big open source players were “cap by hat” @w-jax

I was at winter-jax 2018 in Munich last week. This was my first time I attended this big developer conference.

IMG_1948.JPG

As you can see in the headline picture, two big players in open source area with cap by hat and  IBM, RedHat booths and with Viada  😉

One major topic this week was the potential deal, IBM is planning to buy RedHat for 34 billion US dollars. This potential deal played a big part in Sebastian Meyen´s opening speech on the first day of the winter jax conference in Munich.

He highlighted the history and  Red Hat´s contribution to open source.

If you want to listen his speech in German, you can watch the sessionon youtube here  . His speech is before the keynoteTrust and confidence through chaos” from Russ Miles

By the way, I like Russ Miles´s approach to “chaos engineering” .

My very high-level free interpretation of “chaos engineering” is:

  • “Break the system, before it breaks your business!”

From my point of view “chaos engineering” is more or less comparable with testing. So, I defined more detailed, free interpretations:

  • “Don’t be afraid and learn from testing/failure”
  • Bad news … yes, testers want to break your system, but the good news is: they will do it, before you run it in production 😉 “

Open source contribution

A very good match to the open source topic was the keynote from Christopher Ferris.

He asked the good question: Who pays for open source?  You can watch his session on youtube here

Christopher Ferris reminded us in his speech that IBM is a major player and contributer in open source, with a high involvement in Apache , Eclipse and Linux  during the creation and in development. These three projects are fundamental pillars for the open source business.

There are many other open source projects IBM contributes to, which you can find here  on the  IBM Developer site.

IMG_2057.JPG

Christopher Ferris during his keynote.

Open Source in AI

Also, Niklas Heidloff gave a session “Development of AI Applications without Machine Learning Skills”. In this session, Niklas also highlighted the topic open source with the Model Asset eXchange . The Model Asset eXchange contains free, deployable, and trainable code.

It is also very important to understand that these models on Model Asset eXchange are reusable for production, because they have licenses developers can verify.

IMG_1980.jpg

Image of the session from Niklas Heidloff. Here you can see some impressions from Niklas.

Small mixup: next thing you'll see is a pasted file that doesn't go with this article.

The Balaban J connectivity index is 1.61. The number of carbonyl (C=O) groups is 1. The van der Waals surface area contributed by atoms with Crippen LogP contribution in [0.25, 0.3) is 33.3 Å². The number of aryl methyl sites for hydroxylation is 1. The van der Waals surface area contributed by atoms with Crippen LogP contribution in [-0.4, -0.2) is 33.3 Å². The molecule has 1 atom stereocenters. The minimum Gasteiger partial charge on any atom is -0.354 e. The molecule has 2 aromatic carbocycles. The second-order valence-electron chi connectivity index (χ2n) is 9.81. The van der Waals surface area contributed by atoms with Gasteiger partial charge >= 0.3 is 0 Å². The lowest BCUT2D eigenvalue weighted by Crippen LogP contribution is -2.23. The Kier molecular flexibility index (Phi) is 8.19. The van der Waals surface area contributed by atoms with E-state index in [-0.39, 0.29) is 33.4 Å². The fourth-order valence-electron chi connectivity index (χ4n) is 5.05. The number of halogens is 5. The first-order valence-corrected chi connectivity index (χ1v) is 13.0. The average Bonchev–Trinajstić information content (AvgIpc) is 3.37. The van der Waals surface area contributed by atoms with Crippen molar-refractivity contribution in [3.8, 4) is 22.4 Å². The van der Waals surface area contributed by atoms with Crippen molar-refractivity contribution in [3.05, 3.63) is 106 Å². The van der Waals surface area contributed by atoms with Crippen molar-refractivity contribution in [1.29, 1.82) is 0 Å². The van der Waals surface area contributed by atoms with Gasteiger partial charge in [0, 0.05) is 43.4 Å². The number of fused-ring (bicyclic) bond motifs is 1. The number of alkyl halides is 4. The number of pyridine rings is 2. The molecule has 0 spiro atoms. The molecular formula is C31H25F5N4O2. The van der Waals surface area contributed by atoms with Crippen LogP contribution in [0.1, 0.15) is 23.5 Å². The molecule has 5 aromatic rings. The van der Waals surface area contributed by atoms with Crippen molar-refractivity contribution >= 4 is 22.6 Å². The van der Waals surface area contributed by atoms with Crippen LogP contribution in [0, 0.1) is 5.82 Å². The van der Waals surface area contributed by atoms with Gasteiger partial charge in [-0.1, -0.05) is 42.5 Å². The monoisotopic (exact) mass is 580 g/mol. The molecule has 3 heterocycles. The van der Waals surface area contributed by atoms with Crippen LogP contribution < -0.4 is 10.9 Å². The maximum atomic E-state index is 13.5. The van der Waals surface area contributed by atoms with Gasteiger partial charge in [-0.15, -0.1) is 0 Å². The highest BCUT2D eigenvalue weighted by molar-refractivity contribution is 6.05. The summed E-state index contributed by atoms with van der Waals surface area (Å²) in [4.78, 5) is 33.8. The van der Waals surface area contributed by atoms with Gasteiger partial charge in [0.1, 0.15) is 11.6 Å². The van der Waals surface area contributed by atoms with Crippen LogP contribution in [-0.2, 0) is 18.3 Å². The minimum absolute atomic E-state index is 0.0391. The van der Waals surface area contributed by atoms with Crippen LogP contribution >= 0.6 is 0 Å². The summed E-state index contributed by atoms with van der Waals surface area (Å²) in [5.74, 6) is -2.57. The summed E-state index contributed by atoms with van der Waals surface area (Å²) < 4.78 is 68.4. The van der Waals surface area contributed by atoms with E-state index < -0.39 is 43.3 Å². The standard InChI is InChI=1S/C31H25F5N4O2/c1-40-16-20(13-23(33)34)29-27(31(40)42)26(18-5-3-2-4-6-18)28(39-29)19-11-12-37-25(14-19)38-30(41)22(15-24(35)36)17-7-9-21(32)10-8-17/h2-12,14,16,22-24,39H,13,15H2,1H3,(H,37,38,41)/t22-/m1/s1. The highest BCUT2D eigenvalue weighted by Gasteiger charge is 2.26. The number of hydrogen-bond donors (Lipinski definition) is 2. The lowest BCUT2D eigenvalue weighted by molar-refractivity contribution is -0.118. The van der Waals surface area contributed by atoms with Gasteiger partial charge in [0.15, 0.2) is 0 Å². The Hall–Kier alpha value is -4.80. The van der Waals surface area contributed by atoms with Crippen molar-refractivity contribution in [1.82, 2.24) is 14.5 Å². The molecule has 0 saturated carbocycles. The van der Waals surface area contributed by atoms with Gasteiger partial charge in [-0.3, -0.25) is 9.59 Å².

Open Source in Java

Steve Poole highlighted in his session “What’s new for Java in clouds?” that IBM open sourced OpenJ9 (Low memory footprint). Steve also reminded us in his session, that the Java community should be more active and should define the needs for cloud, machine learning and upcoming technologies like Quantum.

By the way Fernando Cejas did a session about Quantum Computing, you can check a sample here  “Quantum computing in action: IBM’s Q experience and the quantum shell game”.

IMG_2002

Moments

If you want to see our favourite moments of this conference, just visit the twitter moments from Miriam Oglesby.

Let’s see what’s next?

Greetings,

Thomas

PS: By the way, you can use the IBM Cloud for free, if you simply create an IBM Lite account. Here you only need an e-mail address.

“code pattern” – my point of view

Today I want to focus on a interesting question I got:  “Why does IBM call something a code pattern and not just sample?” The question was related to my last blog.

Here is my personal point of view

First, there is no existing definition of the word pattern in combination with usage of the word code.

  • Based on the given definition, here is my free interpretation of the word pattern :
    “A pattern is something you can reproduce in different areas, and this interpretation is more less always comparable to a sample.  “
  • The main difference between sample and pattern from my point of view is: 
    “A pattern is always created to reproduce something which worked and will work again and this is not the case with a sample.”

Sure, a code pattern is NO design pattern  😉 . The combination of the words design and pattern has an official definition.

From my understanding, IBM uses the word pattern in combination with code, with the intention of showing you that you can reuse the code in the way you want.

A code pattern does NOT need to be related to IBM products or IBM services, but it should be related to one or more technologies and should contain code, which a developer is able to reuse under an apache license.

Structure of the code pattern

A code pattern should always contain:

  • Clear definition of the used technologies
  • Should contain code which can be used to instantiate an application
  • Should contain the possible deployment models (cloud, local, and so on) of the application

A code pattern should always have the following high level structure:

  • Summary (main objective),
  • Description (what it does)
  • Flow (how it works)
  • Instructions (how to instantiate)
  • … and for sure the code, which is available on github

This was my personal perspective on the definition of a code pattern, based on my experience with code patterns so far.

I hope this was helpful for you and feel free to provide feedback 😉

Let’s see what’s next?

Greetings,

Thomas

PS: By the way, you can use the IBM Cloud for free, if you simply create an IBM Lite account. Here you only need an e-mail address.